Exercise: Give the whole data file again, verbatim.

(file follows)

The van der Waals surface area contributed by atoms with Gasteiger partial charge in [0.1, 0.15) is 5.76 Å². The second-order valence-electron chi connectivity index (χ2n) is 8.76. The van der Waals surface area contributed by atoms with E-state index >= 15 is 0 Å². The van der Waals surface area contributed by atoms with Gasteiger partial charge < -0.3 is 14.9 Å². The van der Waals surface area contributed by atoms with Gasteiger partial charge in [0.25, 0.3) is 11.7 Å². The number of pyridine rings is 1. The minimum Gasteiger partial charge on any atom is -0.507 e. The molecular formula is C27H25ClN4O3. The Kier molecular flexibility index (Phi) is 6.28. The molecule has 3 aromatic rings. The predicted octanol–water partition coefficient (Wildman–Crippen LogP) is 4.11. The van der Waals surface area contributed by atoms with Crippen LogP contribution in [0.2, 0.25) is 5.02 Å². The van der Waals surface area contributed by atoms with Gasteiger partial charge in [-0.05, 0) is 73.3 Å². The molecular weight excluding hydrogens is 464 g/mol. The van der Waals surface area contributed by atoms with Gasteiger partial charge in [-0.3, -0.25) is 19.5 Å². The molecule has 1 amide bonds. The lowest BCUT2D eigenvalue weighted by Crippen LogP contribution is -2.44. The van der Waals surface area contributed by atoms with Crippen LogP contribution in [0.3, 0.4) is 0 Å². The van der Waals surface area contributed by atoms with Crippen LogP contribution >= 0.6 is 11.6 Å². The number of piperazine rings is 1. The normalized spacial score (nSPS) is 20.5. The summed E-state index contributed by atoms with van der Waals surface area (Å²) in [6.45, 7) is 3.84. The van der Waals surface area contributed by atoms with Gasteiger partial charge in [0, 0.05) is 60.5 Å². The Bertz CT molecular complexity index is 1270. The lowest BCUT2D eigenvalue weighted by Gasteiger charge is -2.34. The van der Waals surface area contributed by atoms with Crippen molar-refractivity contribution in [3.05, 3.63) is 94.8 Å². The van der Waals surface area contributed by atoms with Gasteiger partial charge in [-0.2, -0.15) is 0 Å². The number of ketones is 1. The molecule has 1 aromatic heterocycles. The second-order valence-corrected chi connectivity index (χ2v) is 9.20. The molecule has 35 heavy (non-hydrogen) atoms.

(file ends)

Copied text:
The van der Waals surface area contributed by atoms with Gasteiger partial charge in [0.1, 0.15) is 5.76 Å². The second-order valence-electron chi connectivity index (χ2n) is 8.76. The van der Waals surface area contributed by atoms with E-state index >= 15 is 0 Å². The van der Waals surface area contributed by atoms with Gasteiger partial charge < -0.3 is 14.9 Å². The van der Waals surface area contributed by atoms with Gasteiger partial charge in [0.25, 0.3) is 11.7 Å². The number of pyridine rings is 1. The minimum Gasteiger partial charge on any atom is -0.507 e. The molecular formula is C27H25ClN4O3. The Kier molecular flexibility index (Phi) is 6.28. The molecule has 3 aromatic rings. The predicted octanol–water partition coefficient (Wildman–Crippen LogP) is 4.11. The van der Waals surface area contributed by atoms with Crippen LogP contribution in [0.2, 0.25) is 5.02 Å². The van der Waals surface area contributed by atoms with Gasteiger partial charge in [-0.05, 0) is 73.3 Å². The molecular weight excluding hydrogens is 464 g/mol. The van der Waals surface area contributed by atoms with Gasteiger partial charge in [-0.3, -0.25) is 19.5 Å². The molecule has 1 amide bonds. The lowest BCUT2D eigenvalue weighted by Crippen LogP contribution is -2.44. The van der Waals surface area contributed by atoms with Crippen LogP contribution in [0.3, 0.4) is 0 Å². The van der Waals surface area contributed by atoms with Crippen LogP contribution >= 0.6 is 11.6 Å². The number of piperazine rings is 1. The normalized spacial score (nSPS) is 20.5. The summed E-state index contributed by atoms with van der Waals surface area (Å²) in [6.45, 7) is 3.84. The van der Waals surface area contributed by atoms with Gasteiger partial charge in [0, 0.05) is 60.5 Å². The Bertz CT molecular complexity index is 1270. The lowest BCUT2D eigenvalue weighted by Gasteiger charge is -2.34. The van der Waals surface area contributed by atoms with Crippen molar-refractivity contribution in [3.05, 3.63) is 94.8 Å². The van der Waals surface area contributed by atoms with Gasteiger partial charge in [-0.2, -0.15) is 0 Å². The number of ketones is 1. The molecule has 1 aromatic heterocycles. The second-order valence-corrected chi connectivity index (χ2v) is 9.20. The molecule has 35 heavy (non-hydrogen) atoms.